Truss rod slot and intonation

Routed the truss rod slot for the bass.

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1/4″ wide by 3/8″ deep, and all I did was use a straight bit in the router table. Took 4 or 5 passes and came out pretty clean. I squared up the body end with a chisel but didn’t take a close-up photo. It’ll be hidden anyway.

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It’s just a bit deeper than it needs to be – maybe 1/32″. I still need to widen the headstock end for the adjustment nut. Not sure whether I want to use a 3/8″ round-nose router bit, or a round file and do it by hand.

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On a side note, it seems that Rocksmith 2014 is a lot pickier about intonation than I am. I know I’m 10 cents sharp at the 17th fret or so, but that’s enough for the software to detect it as a wrong note. So I’m starting to work on correcting it – note the lack of a spring on the low E string above.

Yeah, the real fix is to move the bridge back about a half-inch, but that would mean a new pick guard, and you’ll notice that the output jack is in the way. This was built during a class, and the real lesson is to make sure everything fits the way you want it before cutting holes. Also, check to see that they didn’t send you a Mustang neck instead of a Strat neck by mistake.

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Nothing inside

Hand resawing. Possible but not recommended.

body split

That took what seemed like forever.

 

Not the greatest job; here’s where I had some blade wandering. This may need the Saf-T-Planer to clean it up.tearout

 

And here’s the piece that was cut off. I’ll use it to make a control cavity cover. At least that’s the plan.thin part split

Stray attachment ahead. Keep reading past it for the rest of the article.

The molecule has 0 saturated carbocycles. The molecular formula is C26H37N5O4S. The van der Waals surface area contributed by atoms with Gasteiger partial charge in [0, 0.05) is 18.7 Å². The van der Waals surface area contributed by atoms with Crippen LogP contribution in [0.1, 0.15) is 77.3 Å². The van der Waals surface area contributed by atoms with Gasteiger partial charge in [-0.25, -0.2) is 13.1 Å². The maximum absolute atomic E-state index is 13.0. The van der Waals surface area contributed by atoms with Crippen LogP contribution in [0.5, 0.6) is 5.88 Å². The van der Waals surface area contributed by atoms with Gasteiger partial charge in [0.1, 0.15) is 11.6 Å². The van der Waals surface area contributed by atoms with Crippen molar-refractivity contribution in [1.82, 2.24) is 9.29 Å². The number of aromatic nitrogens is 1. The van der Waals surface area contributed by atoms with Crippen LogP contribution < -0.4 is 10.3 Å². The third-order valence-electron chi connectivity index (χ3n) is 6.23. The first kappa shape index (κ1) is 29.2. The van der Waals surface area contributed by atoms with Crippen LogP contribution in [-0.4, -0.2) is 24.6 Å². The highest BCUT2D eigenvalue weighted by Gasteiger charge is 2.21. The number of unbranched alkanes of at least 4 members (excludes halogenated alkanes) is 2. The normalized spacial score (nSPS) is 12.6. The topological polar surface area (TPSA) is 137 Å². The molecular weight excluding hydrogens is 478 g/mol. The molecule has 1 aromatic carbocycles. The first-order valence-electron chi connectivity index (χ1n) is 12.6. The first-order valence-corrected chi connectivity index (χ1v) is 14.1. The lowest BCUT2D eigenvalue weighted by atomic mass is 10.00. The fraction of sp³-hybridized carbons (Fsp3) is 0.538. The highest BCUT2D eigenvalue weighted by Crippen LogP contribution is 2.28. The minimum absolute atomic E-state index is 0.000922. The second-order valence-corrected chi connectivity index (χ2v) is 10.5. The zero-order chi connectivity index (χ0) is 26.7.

Carousel repair

Not much on the bass recently, but I finally got this thing rebuilt.

(Original post about it is here.)

Carousel, repaired

Those are 10″ candles.

It’s really rather bulky. Here’s a closeup of one of the snowmen – their hats needed touchup, and this guy got new buttons.

snowman

Will it go round in circles?

I replaced the hub at the top with a thinner piece, built a new spinning deck, and added a bearing to the top of the shaft. It still doesn’t work as well as I’d like, but at least it’s functional.

Bass neck started

I thought I had a taper cutting jig somewhere around here. (Blade guard removed for photo.)

Bass neck taper jig

The jig flexes a bit, so I didn’t get the greatest cut.

Bass neck scarf joint

I think I can make it work anyhow. Needs cleanup with a plane. (Hand planing maple. Ugh.)Bass neck scarf joint 2

That truss rod in the back will be included later.

Slow going

Well, even with wedges to hold the saw kerf open, this is taking forever. . .

more resawing

 

. . . so I cut out a body template from some MDF I had.

bass body template

I still need to clean it up around the neck area, but I want to make the neck first so I know what size pocket to cut. But hey, progress!

Resaw the Hard Way

I know there must be better ways to do this, but they all seem to involve large bandsaws, which I don’t have.

Resawing the hard way

First you cut around the edges with the table saw (which really needs a tall fence to do it right) then use the resulting kerf as a guide for the handsaw. Simple, right? I figure if I take a few strokes every time I walk by, I’ll be done in a month or so.

In the future, I’ll try to remember to do this before gluing the halves together.

Doesn’t look like much…

…but buried somewhere in there is a short-scale electric bass. Probably.

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maple on top for the neck, African mahogany (probably Khaya) for the body.

Should be enough for at least two bodies, or a body and some necks. You have to leave at least six feet of length at the lumberyard, so I had to buy the whole thing. (I already had the maple.)